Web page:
New Bill to make US Universities police net
Copyright , Internet / December 2007

COPYRIGHT Internet ArtsTechnologica have reported on the new bill being put before Congress, the College Opportunity and Affordability Act of 2007. Although the bill is a financial aid bill for US colleges and universities, it contains a number of provisions relating to copyright. Most surprising are the fact that universities will have to investigate technological deterents to their students committing copyright infringement, at pain of losing their financial aid, and will also have to provide legal alternatives to P2P file sharing, such as subscriptions to legitimate file-sharing sites.

Bond girls parties do not fall foul of Licensing Act
Licensing , Live Events / December 2007

LICENSING Live event industry Local villagers hoping to curtail ex-Bond girl Jane Seymour’s use of her mansion for private parties and corporate events have suffered a blow in court. Residents complained that gatherings at St Catherine’s Court, near Bath, have caused noise and traffic problems. and called for restrictions to be imposed on the licence, including a limit of 12 events a year, a ban on fireworks and notification when events were due to take place. The residents have taken legal action to try to get its 24-hour alcohol and entertainment licence amended But Bath magistrates said on Wednesday that traffic could not be considered a nuisance under the Licensing Act 2003 and it was made clear that private parties would not in all events be covered by the Act which only applied when alcohol was sold on the premises. The only issues which can be considered by local authorities (and the courts) when looking at licensable activities (including the sale of alcohol and the provision of regulated entertainment) are the prevention of crime and disorder, public safety, the prevention of public nuisance and the protection of children. It is arguable that traffic could be a public nuisance in certain…

New contract dispute for Hawthorne Heights
Artists , Contract , Record Labels / December 2007

CONTRACT Artists, record labels Emo types Hawthorne Heights are facing another lawsuit while their ongoing and much previously reported legal dispute with Victory Records continues reports the excellent CMU Daily. The new legal run in is with Wild Justice Records who are suing for breach of verbal contract. They claim that in January they reached a verbal agreement to manage the band – and that the band agreed to pay a 16.5% commission on any revenues the company generated for them. That agreement, Wild Justice claim, was put into a written contract which was given to the band, who, they say, didn’t object to any clauses but who never returned a signed copy. However, Wild Justice began working in a management role nevertheless, and the company and the band operated under the terms of the agreement until May when the band changed their mind and, the plaintiffs argue, “improperly terminated” the arrangement. The management firm are now seeking $138,000 in damages plus a percentage of revenue from booked concerts, merchandise sold during those concerts and a Mountain Dew sponsorship, as well as “fees” for band instruments acquired and an $800 loan to the band. The band are yet to comment….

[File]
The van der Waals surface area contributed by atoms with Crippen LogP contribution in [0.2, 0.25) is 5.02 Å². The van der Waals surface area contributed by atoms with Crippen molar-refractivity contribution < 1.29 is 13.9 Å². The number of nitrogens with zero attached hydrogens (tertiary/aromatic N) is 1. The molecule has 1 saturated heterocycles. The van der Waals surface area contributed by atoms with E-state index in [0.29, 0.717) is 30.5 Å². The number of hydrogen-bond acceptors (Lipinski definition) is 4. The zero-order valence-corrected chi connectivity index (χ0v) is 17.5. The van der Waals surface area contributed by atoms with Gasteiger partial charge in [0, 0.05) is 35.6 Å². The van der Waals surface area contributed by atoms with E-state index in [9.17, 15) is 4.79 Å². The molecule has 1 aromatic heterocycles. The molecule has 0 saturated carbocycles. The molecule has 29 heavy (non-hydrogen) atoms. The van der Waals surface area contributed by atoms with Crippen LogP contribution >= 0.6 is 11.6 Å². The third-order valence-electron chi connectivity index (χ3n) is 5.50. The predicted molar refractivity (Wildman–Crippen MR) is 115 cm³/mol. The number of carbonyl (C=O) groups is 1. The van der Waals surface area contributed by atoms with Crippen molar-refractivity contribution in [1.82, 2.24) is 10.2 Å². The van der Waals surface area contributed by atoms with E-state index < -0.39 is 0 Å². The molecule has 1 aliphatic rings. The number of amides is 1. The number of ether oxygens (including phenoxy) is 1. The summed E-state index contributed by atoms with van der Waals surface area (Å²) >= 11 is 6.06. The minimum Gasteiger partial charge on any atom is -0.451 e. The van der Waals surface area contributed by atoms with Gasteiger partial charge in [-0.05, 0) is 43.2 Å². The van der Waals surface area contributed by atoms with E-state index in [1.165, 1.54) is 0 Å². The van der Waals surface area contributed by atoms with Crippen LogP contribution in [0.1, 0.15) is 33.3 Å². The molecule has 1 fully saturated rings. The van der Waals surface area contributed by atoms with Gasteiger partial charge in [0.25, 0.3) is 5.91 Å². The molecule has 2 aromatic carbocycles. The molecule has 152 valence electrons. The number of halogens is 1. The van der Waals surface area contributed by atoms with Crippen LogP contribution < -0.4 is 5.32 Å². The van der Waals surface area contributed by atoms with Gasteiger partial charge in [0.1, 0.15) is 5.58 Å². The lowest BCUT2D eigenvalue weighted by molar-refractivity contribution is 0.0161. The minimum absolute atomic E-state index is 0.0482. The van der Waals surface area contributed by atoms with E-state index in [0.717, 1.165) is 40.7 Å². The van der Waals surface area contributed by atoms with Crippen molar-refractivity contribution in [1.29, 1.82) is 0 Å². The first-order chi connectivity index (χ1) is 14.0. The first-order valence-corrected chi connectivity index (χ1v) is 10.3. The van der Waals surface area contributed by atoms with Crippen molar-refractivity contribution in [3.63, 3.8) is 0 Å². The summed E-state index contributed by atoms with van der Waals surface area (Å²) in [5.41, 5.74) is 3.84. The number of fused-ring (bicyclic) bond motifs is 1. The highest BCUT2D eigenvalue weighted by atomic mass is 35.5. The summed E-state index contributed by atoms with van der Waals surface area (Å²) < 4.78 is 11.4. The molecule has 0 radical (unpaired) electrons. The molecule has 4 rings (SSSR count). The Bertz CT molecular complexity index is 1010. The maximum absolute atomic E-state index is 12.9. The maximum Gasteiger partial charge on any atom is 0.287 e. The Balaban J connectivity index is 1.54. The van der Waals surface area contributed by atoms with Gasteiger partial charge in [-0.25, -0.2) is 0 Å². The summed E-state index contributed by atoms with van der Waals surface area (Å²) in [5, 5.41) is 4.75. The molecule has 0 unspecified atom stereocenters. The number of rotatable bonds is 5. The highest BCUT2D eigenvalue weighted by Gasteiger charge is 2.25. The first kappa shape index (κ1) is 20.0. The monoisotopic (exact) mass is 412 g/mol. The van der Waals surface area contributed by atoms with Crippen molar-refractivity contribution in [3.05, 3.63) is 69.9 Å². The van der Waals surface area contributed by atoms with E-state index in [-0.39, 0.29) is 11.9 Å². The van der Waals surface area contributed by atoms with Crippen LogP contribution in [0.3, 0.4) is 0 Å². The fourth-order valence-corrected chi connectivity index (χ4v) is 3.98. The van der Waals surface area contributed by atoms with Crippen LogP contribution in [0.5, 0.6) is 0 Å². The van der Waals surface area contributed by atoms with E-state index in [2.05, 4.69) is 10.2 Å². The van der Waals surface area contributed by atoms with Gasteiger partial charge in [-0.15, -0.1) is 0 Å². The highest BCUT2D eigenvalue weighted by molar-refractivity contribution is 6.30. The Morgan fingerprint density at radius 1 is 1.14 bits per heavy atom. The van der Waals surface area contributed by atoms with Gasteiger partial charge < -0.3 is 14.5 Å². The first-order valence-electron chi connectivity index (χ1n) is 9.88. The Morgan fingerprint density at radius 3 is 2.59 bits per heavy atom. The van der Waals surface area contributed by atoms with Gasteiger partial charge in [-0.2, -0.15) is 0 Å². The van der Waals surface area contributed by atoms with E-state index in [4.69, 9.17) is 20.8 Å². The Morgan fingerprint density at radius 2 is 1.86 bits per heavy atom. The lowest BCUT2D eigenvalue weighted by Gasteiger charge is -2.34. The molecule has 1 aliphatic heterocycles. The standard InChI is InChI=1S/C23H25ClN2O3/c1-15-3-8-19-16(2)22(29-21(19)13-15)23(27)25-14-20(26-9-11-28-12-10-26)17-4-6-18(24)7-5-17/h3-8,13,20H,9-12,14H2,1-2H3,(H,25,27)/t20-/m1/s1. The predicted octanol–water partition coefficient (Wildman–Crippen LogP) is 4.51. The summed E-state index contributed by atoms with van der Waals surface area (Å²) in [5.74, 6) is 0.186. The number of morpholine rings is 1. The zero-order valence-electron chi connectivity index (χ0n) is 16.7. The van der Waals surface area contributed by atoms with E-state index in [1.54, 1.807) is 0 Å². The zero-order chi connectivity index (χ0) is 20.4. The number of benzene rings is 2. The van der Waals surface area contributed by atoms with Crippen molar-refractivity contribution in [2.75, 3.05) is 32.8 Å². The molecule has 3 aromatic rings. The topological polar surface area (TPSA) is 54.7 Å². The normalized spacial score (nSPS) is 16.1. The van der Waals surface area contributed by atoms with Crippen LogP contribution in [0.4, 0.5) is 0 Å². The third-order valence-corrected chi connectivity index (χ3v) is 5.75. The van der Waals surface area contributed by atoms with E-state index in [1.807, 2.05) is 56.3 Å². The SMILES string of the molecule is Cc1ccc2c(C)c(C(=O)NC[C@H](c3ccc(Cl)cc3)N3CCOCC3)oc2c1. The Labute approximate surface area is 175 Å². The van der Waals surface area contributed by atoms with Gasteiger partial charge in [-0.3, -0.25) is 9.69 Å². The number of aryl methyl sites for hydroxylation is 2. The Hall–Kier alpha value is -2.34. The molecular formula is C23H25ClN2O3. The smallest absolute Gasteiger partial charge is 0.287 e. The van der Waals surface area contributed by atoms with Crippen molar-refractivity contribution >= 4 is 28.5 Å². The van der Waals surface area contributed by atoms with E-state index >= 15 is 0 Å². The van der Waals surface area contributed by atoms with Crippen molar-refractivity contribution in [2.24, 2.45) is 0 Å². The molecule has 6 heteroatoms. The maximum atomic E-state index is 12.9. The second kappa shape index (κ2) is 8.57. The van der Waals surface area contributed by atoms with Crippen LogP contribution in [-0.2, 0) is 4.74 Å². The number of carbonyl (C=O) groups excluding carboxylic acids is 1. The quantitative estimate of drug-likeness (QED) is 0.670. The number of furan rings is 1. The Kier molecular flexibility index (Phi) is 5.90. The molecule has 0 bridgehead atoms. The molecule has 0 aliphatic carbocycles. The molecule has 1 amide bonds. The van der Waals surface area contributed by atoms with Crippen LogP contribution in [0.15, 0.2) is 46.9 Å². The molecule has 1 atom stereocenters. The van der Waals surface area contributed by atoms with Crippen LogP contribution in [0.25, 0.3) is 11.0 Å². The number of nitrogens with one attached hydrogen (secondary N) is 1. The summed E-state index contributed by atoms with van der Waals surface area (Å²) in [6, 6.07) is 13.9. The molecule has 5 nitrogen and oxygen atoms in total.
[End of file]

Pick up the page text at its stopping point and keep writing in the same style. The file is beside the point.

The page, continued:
Meatloaf fans seeks compensation for cut-short show
Contract , Live Events / December 2007

CONTRACT Live events A ticket holder at that recent Meat Loaf concert in Newcastle Upon Tyne where the rock legend walked off stage early because he was suffering from what turned out to be a cyst on his vocal cords is planning legal action to force promoters to give ticket refunds, and he is encouraging others to join him.  Promoters have said that Meat Loaf had performed for 70 minutes before ill health forced him to leave the stage, and that as such they do not deem it necessary to refund ticket holders, even though he did not complete the whole planned concert. However, one fan, Mike Fisher, who paid over £50 for his ticket, claims that Meat Loaf actually only performed for 40 minutes and that that is not enough to justify the ticket price. He says his calls to the venue, promoter Kennedy Street and ticket seller Ticketmaster to discuss a refund have not been returned, and now he plans to take the case to the city’s small claims court, and he hopes to persuade other ticket holders to back his action. He told local newspaper The Northern Echo: “I am proposing that since we are not getting…

Hannah Montana fan club member sues over implied ticket promise
Artists , Contract / December 2007

CONTRACT Artists By Mark P Holmes Numerous US websites reported that the fan club of the American teen pop sensation Miley Cyrus, daughter of Billy Ray Cyrus and star of the successful ‘Hannah Montana’ TV show, was being sued by a disgruntled fan after thousands of fan club members failed to secure tickets to see the singer on her latest tour. After certain fans were left empty handed New Jersey resident Kerry Inman filed the suit “on behalf of all members” citing an ‘implied promise’ that membership implied assured access to the tickets. Fans, she says, were “deceptively lured…into purchasing memberships” worth $30 on the basis that members would be granted “priority access” to purchase tickets for Miss Cirus’s tour when they went on sale. The two issues on which the case should turn appear at least on the face of it, pretty straightforward: firstly does ‘priority access’ mean ‘guaranteed access’ to a ticket. The answer is surely that in the context of being given the opportunity to purchase something, it simply suggests a ‘better chance’ than a non-member of purchasing a ticket. Any argument that this somehow constitutes a promise, and that therefore by extension the terms are interchangeable…